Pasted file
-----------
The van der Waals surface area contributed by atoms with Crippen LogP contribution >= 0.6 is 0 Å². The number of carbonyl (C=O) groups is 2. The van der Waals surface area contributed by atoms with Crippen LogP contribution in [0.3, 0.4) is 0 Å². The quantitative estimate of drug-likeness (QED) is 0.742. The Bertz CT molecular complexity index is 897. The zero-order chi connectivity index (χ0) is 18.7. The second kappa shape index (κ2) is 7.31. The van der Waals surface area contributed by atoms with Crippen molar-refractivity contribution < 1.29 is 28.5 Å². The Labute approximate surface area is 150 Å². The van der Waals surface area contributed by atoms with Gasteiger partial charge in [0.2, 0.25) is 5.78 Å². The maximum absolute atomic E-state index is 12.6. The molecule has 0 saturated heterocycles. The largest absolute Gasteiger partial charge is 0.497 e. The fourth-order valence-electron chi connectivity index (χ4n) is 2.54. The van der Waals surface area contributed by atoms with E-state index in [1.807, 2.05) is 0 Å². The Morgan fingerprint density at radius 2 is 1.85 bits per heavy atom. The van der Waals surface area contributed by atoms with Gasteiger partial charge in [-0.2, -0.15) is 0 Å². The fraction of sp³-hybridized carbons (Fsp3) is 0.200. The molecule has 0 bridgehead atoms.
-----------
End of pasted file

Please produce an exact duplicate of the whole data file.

The van der Waals surface area contributed by atoms with Crippen LogP contribution >= 0.6 is 0 Å². The number of carbonyl (C=O) groups is 2. The van der Waals surface area contributed by atoms with Crippen LogP contribution in [0.3, 0.4) is 0 Å². The quantitative estimate of drug-likeness (QED) is 0.742. The Bertz CT molecular complexity index is 897. The zero-order chi connectivity index (χ0) is 18.7. The second kappa shape index (κ2) is 7.31. The van der Waals surface area contributed by atoms with Crippen molar-refractivity contribution < 1.29 is 28.5 Å². The Labute approximate surface area is 150 Å². The van der Waals surface area contributed by atoms with Gasteiger partial charge in [0.2, 0.25) is 5.78 Å². The maximum absolute atomic E-state index is 12.6. The molecule has 0 saturated heterocycles. The largest absolute Gasteiger partial charge is 0.497 e. The fourth-order valence-electron chi connectivity index (χ4n) is 2.54. The van der Waals surface area contributed by atoms with E-state index in [1.807, 2.05) is 0 Å². The Morgan fingerprint density at radius 2 is 1.85 bits per heavy atom. The van der Waals surface area contributed by atoms with Gasteiger partial charge in [-0.2, -0.15) is 0 Å². The fraction of sp³-hybridized carbons (Fsp3) is 0.200. The molecule has 0 bridgehead atoms.